LIVING DNA map England Ireland
Living DNA Regional Map.

Living DNA’s sub-regions

Still not excited. So let’s take that magical step and go to the sub-regional level, again at the complete option.

Living DNA sub-region map
Living DNA sub-region interactive map
Sub RegionColorPercentage
Northwest ScotlandDark Blue22.3%
Southwest Scotland and Northern IrelandGreen20.9%
CumbriaBright Pink11%
OrkneyLight Blue2.3%
AberdeenshirePale Green1.4%
North YorkshireYellow1.3%
South YorkshirePale Pink1.3%

Genetics vs Paper Trail

Ok that’s prettier, but how does this color blotched map hold up to the researched paper trail proved ancestry? Lets go back five generations (six if you count my mother as one) and look at what the potential DNA percentage could be inherited from each of her thirty-two 3x great-grandparents. If all things were equal and perfect, meaning Mum inherited exactly 5o% of the DNA from each of these thirty-two ancestors, she would have inherited 3.12% from each individual. Is there a correlation with the map above?

Number of IndividualsBirth PlacePercentage of Potential DNA Inherited
8Northern Ireland24.96%
6Argyll (Northwest Scotland)18.72%
6Dumfries/Kirkcudbright (Southwest Scotland)18.72%

With six 3x great grandparents with ancestry in Argyll the projected 22.3% by Living DNA for Northwest Scotland is pretty darn close. As is the 11% estimated ethnicity from Cumbria which with four 3x great grandparents rendering DNA would be 12.48%. However, things begin to crumble a little after that.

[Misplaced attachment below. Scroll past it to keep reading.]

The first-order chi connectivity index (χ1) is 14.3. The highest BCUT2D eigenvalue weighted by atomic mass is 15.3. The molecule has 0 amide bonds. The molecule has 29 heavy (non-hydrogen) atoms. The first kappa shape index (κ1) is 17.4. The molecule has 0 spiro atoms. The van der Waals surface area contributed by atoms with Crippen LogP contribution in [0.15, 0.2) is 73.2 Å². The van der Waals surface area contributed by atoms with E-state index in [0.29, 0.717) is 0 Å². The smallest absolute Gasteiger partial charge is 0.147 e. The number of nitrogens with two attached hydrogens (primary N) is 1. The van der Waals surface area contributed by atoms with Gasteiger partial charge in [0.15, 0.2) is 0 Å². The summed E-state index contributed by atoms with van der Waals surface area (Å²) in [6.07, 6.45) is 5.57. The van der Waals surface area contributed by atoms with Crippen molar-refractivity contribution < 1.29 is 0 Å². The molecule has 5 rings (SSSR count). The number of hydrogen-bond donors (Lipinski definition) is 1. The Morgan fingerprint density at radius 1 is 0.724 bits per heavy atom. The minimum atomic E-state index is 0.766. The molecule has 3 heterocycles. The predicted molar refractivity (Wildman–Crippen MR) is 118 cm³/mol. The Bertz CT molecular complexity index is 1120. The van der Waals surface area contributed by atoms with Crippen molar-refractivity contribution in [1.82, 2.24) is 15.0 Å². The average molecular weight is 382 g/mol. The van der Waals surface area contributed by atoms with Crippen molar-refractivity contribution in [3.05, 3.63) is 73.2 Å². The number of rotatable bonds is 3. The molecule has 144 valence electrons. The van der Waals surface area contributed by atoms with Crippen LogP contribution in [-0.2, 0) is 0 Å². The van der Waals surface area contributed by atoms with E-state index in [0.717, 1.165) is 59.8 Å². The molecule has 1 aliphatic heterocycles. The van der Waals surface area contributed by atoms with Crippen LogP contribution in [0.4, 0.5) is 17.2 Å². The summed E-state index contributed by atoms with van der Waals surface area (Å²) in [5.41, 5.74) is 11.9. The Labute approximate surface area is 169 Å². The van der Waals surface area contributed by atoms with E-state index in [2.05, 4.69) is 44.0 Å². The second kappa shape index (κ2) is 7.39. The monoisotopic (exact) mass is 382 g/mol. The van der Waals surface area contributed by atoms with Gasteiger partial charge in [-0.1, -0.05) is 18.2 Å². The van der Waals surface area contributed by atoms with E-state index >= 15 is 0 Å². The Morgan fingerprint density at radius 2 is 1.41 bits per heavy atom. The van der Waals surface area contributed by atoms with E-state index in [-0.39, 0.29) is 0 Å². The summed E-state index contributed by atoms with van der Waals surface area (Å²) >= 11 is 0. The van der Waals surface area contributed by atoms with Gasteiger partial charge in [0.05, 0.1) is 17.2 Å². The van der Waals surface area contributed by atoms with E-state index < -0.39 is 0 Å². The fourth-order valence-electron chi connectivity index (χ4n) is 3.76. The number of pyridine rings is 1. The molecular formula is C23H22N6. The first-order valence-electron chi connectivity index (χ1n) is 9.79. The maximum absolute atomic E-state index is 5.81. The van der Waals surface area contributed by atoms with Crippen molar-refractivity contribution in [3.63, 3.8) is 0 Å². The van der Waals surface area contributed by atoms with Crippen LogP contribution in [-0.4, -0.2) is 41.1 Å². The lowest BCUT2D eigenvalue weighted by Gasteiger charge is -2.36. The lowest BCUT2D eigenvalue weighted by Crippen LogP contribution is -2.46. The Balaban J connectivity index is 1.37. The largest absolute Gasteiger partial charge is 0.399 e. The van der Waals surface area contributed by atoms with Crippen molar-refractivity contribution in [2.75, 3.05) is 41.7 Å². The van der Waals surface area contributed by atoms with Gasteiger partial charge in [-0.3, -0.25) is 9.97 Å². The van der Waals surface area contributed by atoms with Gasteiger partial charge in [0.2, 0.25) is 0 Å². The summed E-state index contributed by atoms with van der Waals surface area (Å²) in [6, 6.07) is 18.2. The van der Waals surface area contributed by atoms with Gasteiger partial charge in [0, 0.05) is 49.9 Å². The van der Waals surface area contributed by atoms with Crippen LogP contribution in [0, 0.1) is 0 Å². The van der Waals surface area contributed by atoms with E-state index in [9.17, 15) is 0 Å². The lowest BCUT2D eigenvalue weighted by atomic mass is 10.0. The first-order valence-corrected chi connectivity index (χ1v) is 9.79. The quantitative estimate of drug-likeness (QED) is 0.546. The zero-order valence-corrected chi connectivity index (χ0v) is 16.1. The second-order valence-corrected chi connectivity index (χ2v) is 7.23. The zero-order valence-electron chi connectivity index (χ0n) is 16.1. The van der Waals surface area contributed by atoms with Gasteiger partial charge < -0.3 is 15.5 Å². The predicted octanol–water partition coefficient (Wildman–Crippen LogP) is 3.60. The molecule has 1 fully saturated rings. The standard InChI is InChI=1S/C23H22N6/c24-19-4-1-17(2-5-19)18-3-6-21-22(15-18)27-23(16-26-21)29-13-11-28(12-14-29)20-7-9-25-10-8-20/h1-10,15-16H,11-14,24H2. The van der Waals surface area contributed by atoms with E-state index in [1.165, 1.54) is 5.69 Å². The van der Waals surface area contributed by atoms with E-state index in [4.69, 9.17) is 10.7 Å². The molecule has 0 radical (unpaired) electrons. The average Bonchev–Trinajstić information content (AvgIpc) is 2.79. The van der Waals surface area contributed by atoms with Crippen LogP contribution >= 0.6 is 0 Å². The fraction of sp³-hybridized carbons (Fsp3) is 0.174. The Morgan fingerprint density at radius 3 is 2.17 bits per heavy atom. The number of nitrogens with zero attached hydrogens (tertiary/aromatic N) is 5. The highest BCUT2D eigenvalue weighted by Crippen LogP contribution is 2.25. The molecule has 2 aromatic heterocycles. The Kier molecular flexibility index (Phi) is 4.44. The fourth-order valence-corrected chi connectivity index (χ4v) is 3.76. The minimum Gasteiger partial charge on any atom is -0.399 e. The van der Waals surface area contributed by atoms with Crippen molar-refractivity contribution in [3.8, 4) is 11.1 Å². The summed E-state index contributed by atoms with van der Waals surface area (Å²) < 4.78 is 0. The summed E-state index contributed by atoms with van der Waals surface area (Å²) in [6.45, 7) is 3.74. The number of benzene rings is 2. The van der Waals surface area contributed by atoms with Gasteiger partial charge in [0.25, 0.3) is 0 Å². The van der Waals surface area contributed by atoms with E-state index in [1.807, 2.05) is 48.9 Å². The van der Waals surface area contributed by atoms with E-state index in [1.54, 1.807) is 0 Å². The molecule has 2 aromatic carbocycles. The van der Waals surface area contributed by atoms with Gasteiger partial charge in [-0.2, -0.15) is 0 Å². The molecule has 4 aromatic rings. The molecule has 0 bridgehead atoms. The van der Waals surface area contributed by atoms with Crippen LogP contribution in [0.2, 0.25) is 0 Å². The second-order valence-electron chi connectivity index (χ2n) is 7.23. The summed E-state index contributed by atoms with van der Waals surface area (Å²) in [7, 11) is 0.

Eight such grandparents from Northern Ireland and six from the Southwest of Scotland, for a combined potential total of almost 44%, we’d expect the total for this region to be much higher than the projected 20.9%. So somehow the Northumbria DNA is way over-projected. Looking at Living DNA’s map, I am contributing the five ancestors from Fife with this contribution. The historic county of Fife, or former Kingdom of Fife, lies between the Firth of Tay and the Firth of Forth. Right where the above map joins the orange, dark blue and pale green.  Therefore, the Northumbria contribution would likely be closer to the 15.6%. Even if we roll the last three grandparents in to this category from Renfrew, Lanark and Roxburgh, we do not get close to the estimate of 36.5%.

There is no known ancestors from Orkney, Devon, Aberdeenshire, Cornwall, or either Yorkshire. The low percentage suggests these are likely areas of similar DNA rather than a new area to set of researching for clues. Cornwall is closely related to the Celtic heritage similar to that of Northwest Scotland.

Refinement – the next step

Like all of the genetic DNA testing companies, Living DNA will continue to refine their reference populations and hopefully revise their algorithms allowing a more accurate projection. As a whole, I am happy with this starting place. I’ve talked about the party favor contribution of ethnicity results to genetic genealogy in the past. In fact, I am considering testing my father who 50% Swedish and 50% mix of Irish, British and German per his paper trail. [Update: Living DNA announced 8/23/2017 that they made some small changes to their algorithms which adjusted totals by about 1% for some individuals.]

So keep your shoes off my table. Bury a piece of that broken mirror in the garden. Clean the house before New Year, and make sure a dark-haired woman with something new in her hand walks through your door first in the New Year.  All to keep the devil and evil spirits away. It’s in the blood. It’s there.